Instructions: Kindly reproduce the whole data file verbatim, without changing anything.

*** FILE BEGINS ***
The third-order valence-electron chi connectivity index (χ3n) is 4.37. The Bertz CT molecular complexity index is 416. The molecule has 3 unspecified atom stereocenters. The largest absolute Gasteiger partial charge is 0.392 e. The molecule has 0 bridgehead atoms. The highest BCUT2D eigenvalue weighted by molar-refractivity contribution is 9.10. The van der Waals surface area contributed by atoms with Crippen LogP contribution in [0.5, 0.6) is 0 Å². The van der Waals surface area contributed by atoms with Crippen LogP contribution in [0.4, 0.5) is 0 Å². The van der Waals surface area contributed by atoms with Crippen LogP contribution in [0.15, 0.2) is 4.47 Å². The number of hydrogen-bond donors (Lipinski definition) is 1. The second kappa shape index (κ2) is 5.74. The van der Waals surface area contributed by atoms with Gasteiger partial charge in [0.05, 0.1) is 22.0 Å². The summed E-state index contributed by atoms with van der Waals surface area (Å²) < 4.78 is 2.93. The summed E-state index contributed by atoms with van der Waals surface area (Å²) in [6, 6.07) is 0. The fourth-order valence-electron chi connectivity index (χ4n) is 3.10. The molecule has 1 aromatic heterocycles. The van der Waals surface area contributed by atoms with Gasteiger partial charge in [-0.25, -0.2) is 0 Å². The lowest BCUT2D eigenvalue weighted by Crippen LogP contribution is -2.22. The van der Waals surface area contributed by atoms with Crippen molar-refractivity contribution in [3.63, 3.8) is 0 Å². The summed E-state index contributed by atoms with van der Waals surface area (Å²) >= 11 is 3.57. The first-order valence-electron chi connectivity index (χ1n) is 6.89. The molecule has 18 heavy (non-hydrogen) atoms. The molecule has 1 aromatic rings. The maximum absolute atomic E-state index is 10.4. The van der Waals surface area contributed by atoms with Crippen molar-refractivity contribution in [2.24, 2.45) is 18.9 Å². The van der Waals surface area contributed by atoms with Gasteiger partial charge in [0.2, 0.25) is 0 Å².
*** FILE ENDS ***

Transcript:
The third-order valence-electron chi connectivity index (χ3n) is 4.37. The Bertz CT molecular complexity index is 416. The molecule has 3 unspecified atom stereocenters. The largest absolute Gasteiger partial charge is 0.392 e. The molecule has 0 bridgehead atoms. The highest BCUT2D eigenvalue weighted by molar-refractivity contribution is 9.10. The van der Waals surface area contributed by atoms with Crippen LogP contribution in [0.5, 0.6) is 0 Å². The van der Waals surface area contributed by atoms with Crippen LogP contribution in [0.4, 0.5) is 0 Å². The van der Waals surface area contributed by atoms with Crippen LogP contribution in [0.15, 0.2) is 4.47 Å². The number of hydrogen-bond donors (Lipinski definition) is 1. The second kappa shape index (κ2) is 5.74. The van der Waals surface area contributed by atoms with Gasteiger partial charge in [0.05, 0.1) is 22.0 Å². The summed E-state index contributed by atoms with van der Waals surface area (Å²) < 4.78 is 2.93. The summed E-state index contributed by atoms with van der Waals surface area (Å²) in [6, 6.07) is 0. The fourth-order valence-electron chi connectivity index (χ4n) is 3.10. The molecule has 1 aromatic heterocycles. The van der Waals surface area contributed by atoms with Gasteiger partial charge in [-0.25, -0.2) is 0 Å². The lowest BCUT2D eigenvalue weighted by Crippen LogP contribution is -2.22. The van der Waals surface area contributed by atoms with Crippen molar-refractivity contribution in [3.63, 3.8) is 0 Å². The summed E-state index contributed by atoms with van der Waals surface area (Å²) >= 11 is 3.57. The first-order valence-electron chi connectivity index (χ1n) is 6.89. The molecule has 18 heavy (non-hydrogen) atoms. The molecule has 1 aromatic rings. The maximum absolute atomic E-state index is 10.4. The van der Waals surface area contributed by atoms with Crippen molar-refractivity contribution in [2.24, 2.45) is 18.9 Å². The van der Waals surface area contributed by atoms with Gasteiger partial charge in [0.2, 0.25) is 0 Å².